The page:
As to the long run, well, that's what making sure the Brits dislike the outcome of this farce one way or the other is for! What's the German translation for "pour encourager les autres"? Or substitute "décourager", if we're going to be more precise.

Or, to reverse Paul Kennedy's formulation on the evolution of the British Empire in the 19th century, post-Unification Germany has given up dreams of a formal empire over half of Europe for an informal empire over most of it. (No skin off my nose, mind you.)

'What's the German translation for "pour encourager les autres"? '

Who cares, as it is the Germans who currently seem the most sympathetic to the idea of giving the UK whatever length extension it requests of the EU. And sure, a cynical person - or a realist - just might point out that the Germans have multiple reasons for this position. However, as Davis discovered, the way to Brexit goes through Brussels, not Berlin.

And let us be honest - this farce has been made purely in Britain, including one of the final acts, which is that the country that decided to leave the EU more than 2 years ago is now apparently needing to ask the EU for more time, because the UK is not prepared. (No, really - 'The British government has said it would ask for a "technical" delay until June 30 to pass necessary legislation if MPs finally approve the deal next week.'

I am surprised that no one on this discussion has mentioned the #PeoplesVote movement. That is the suggestion that there should be a referendum on the basis of either remain or accept Theresa May's deal.

UKIP's Nigel Farage had a march for Brexit movement and less than 100 people turned up.
There is also a Put It to the People march on Westminster on Saturday and a quarter of a million people have booked travel to attend. Given the population of London itself, more than a million will probably attend.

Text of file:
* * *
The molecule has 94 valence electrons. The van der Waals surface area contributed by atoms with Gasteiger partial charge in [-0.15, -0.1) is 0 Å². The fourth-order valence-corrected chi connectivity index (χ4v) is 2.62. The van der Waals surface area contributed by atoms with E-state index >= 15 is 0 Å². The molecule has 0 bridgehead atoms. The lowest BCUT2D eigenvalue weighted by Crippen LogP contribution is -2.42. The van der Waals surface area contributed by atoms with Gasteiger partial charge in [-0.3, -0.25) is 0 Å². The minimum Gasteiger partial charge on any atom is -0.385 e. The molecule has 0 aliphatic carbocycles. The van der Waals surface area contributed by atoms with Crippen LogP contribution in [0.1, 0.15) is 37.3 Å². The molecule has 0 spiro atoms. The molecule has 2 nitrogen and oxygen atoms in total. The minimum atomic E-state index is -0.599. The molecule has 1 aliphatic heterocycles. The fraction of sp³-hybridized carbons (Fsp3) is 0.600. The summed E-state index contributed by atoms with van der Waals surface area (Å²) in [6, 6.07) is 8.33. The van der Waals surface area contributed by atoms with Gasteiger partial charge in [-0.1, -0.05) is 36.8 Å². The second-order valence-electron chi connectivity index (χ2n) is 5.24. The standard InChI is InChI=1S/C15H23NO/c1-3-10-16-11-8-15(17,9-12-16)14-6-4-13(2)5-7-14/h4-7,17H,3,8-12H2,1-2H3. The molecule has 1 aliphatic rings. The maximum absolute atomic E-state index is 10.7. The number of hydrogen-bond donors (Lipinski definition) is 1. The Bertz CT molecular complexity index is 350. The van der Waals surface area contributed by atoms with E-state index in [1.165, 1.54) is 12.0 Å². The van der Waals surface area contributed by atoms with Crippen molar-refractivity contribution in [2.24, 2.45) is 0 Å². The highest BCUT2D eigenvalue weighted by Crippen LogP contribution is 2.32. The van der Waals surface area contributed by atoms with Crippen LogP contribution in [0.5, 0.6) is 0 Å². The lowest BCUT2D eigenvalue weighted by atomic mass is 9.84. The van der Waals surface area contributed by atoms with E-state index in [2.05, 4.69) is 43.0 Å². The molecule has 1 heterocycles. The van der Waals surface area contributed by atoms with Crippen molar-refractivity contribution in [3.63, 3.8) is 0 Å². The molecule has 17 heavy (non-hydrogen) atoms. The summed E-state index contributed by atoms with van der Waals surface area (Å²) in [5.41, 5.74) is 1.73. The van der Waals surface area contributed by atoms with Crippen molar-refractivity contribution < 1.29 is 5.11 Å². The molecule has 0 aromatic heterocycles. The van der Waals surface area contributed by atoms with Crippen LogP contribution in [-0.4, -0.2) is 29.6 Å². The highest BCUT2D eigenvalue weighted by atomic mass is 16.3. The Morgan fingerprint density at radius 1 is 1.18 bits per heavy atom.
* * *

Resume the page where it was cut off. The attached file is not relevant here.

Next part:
Written petitions have already exceeded a million people.
Now another vote doesn't have a "Remain" result guaranteed.
But given that the first vote was based on an awful lot of lies and false promises, and "Leave" was partly funded by people seeking to make a lot of money via the stock market, it is reasonable to assume that "Remain" is a likely outcome.
A challenge in the courts failed on grounds of a legal technicality (timing). But it won't passed unnoticed by the voting public.

"But given that the first vote was based on an awful lot of lies and false promises..."

Everyone lies but your own side, who tells nothing but the truth, eh, John?

If I knew nothing else about your position, your claim of superior virtue alone would be enough to condemn you.

the "peoples vote" people are people who voted remain and lost the "referendum". Referendum is another name for, people's vote.

If someone buys a house based upon as many lies and false statements, they would have a good case in law to have the deal set aside.